Do You Sleep in on the Weekends? A New Study Finds That May Be Impacting Your Gut Health

Do You Sleep in on the Weekends? A New Study Finds That May Be Impacting Your Gut Health

Setting an alarm for work in the morning can be a bit of a pain, which often leads us to sleep in on the weekend. The term for these different sleep schedules is social jet lag. While it may be common, there are health risks associated with it, including circadian rhythm disorders, less healthy eating patterns, metabolic issues, and even behavioral problems in teenagers. A new study has tacked on another health risk.

Research recently published in The European Journal of Nutrition took a look at the link between social jet lag and gut microbiome composition, diet, and cardiometabolic health. The team found that even a 90-minute difference in sleep schedules between the work week and days off was associated with changes to the gut microbiome. As such disruptions to the gut are linked with conditions including irritable bowel syndrome, inflammatory bowel disease, obesity, and type 2 diabetes, this can have serious impacts to people’s health.

Dr. Wendy Hall, senior author from King’s College London’s School of Life Course & Population Sciences, explains, “We know that major disruptions in sleep, such as shift work, can have a profound impact on your health. This is the first study to show that even small differences in sleep timings across the week seems to be linked to differences in gut bacterial species. Some of these associations were linked to dietary differences but our data also indicates that other, as yet unknown, factors may be involved. We need intervention trials to find out whether improving sleep time consistency can lead to beneficial changes in the gut microbiome and related health outcomes.”

The study involved 934 people from the ongoing ZOE PREDICT nutritional study. Most were lean and healthy and getting more than seven hours of sleep per night. Participants had their blood, stool, gut microbiome, and glucose levels measured.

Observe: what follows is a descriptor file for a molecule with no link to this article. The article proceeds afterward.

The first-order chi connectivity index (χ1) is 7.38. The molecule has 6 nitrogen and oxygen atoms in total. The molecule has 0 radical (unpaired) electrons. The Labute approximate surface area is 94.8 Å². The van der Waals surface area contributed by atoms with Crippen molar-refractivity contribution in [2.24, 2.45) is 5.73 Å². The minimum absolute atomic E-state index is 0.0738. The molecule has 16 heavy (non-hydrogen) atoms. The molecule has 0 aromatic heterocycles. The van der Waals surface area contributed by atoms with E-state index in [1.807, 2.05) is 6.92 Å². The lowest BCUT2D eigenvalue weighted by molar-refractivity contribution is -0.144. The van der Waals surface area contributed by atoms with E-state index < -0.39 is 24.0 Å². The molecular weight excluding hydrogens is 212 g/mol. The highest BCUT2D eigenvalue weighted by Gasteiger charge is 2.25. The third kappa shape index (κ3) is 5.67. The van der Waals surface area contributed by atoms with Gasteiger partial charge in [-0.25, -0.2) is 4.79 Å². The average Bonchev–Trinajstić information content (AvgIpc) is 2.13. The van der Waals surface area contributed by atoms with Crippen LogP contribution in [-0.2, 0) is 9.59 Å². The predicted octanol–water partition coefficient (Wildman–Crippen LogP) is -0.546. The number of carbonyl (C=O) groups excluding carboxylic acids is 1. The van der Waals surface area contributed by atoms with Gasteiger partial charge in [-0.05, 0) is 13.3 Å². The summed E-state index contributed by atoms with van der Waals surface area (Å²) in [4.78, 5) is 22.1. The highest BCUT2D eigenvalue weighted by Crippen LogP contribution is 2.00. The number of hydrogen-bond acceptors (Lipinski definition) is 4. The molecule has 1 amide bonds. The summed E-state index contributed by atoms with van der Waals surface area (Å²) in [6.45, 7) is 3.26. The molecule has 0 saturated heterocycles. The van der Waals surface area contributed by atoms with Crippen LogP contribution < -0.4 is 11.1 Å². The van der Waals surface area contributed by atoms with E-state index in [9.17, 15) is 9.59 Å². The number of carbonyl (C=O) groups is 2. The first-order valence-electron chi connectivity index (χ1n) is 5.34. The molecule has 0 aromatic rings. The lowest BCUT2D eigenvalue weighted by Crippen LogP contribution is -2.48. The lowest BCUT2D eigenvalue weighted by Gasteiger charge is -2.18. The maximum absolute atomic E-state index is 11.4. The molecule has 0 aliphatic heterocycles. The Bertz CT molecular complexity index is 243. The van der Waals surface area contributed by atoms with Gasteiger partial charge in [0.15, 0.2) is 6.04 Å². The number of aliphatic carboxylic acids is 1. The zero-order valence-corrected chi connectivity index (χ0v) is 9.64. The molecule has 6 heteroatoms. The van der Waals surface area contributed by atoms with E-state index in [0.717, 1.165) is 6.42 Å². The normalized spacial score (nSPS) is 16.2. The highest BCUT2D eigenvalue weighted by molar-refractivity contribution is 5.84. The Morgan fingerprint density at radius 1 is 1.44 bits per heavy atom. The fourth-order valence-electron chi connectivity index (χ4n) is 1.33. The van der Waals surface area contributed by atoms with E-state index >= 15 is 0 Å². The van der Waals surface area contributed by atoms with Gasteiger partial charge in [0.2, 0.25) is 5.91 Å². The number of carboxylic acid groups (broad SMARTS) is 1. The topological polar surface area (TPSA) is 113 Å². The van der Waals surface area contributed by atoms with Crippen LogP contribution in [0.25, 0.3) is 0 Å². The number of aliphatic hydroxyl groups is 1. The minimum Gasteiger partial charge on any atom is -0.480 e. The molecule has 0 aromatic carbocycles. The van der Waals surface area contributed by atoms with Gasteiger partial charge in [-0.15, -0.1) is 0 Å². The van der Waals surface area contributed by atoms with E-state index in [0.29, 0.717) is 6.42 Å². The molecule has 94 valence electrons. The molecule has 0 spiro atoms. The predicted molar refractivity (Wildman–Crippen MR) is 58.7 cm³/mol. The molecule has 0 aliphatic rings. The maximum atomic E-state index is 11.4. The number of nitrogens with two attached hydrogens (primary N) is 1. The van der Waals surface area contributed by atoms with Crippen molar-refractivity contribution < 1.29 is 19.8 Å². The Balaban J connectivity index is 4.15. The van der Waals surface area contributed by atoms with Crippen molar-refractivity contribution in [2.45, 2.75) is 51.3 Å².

When researchers looked at the samples of those who maintained the same sleep schedule and those who had social jet lag, they found that a midpoint sleep difference of just 90 minutes was linked with differences in the gut microbiome. There were six types of microbiota with higher levels in the social jet lag group, three of which are associated with poor health outcomes including poor diet quality, obesity and cardiometabolic health, and blood markers linked with inflammation and cardiovascular risk.

People with irregular sleep patterns were also more apt to have lower diet quality, higher intake of sugary drinks, and lower intake of fruits and nuts, though, which may also have played a role in their gut microbiome composition.

The researchers say sleep is important to health, and their findings show inconsistent sleep may be impactful, too.

Dr. Sarah Berry from King’s College London and chief scientist at ZOE says, “Maintaining regular sleep patterns, so when we go to bed and when we wake each day, is an easily adjustable lifestyle behaviour we can all do, that may impact your health via your gut microbiome for the better.”

Gut health changes may also be associated with Alzheimer’s. You can read more about that here.

Michelle Milliken

Michelle has a journalism degree and has spent more than seven years working in broadcast news. She's also been known to write some silly stuff for humor websites. When she's not writing, she's probably getting lost in nature, with a fully-stocked backpack, of course.

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